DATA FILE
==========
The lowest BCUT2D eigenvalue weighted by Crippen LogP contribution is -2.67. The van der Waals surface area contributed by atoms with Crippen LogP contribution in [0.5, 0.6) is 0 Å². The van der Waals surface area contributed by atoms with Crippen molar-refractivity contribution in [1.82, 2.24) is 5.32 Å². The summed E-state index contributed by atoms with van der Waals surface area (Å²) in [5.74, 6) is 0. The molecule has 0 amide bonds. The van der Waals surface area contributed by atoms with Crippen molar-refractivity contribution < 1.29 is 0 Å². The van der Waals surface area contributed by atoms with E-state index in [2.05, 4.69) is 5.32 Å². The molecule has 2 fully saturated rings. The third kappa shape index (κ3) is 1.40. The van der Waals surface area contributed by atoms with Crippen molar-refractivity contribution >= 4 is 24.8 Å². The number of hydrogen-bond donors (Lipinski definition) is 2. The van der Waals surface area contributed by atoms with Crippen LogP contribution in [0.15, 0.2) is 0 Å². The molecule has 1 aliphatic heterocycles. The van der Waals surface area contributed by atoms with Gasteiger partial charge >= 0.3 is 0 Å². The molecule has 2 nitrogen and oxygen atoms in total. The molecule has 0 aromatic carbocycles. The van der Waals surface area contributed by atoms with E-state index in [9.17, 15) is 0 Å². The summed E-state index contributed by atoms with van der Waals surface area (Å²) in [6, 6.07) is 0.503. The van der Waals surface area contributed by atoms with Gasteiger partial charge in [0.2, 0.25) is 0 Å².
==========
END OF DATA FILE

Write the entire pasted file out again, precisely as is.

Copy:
The lowest BCUT2D eigenvalue weighted by Crippen LogP contribution is -2.67. The van der Waals surface area contributed by atoms with Crippen LogP contribution in [0.5, 0.6) is 0 Å². The van der Waals surface area contributed by atoms with Crippen molar-refractivity contribution in [1.82, 2.24) is 5.32 Å². The summed E-state index contributed by atoms with van der Waals surface area (Å²) in [5.74, 6) is 0. The molecule has 0 amide bonds. The van der Waals surface area contributed by atoms with Crippen molar-refractivity contribution < 1.29 is 0 Å². The van der Waals surface area contributed by atoms with E-state index in [2.05, 4.69) is 5.32 Å². The molecule has 2 fully saturated rings. The third kappa shape index (κ3) is 1.40. The van der Waals surface area contributed by atoms with Crippen molar-refractivity contribution >= 4 is 24.8 Å². The number of hydrogen-bond donors (Lipinski definition) is 2. The van der Waals surface area contributed by atoms with Crippen LogP contribution in [0.15, 0.2) is 0 Å². The molecule has 1 aliphatic heterocycles. The van der Waals surface area contributed by atoms with Gasteiger partial charge >= 0.3 is 0 Å². The molecule has 2 nitrogen and oxygen atoms in total. The molecule has 0 aromatic carbocycles. The van der Waals surface area contributed by atoms with E-state index in [9.17, 15) is 0 Å². The summed E-state index contributed by atoms with van der Waals surface area (Å²) in [6, 6.07) is 0.503. The van der Waals surface area contributed by atoms with Gasteiger partial charge in [0.2, 0.25) is 0 Å².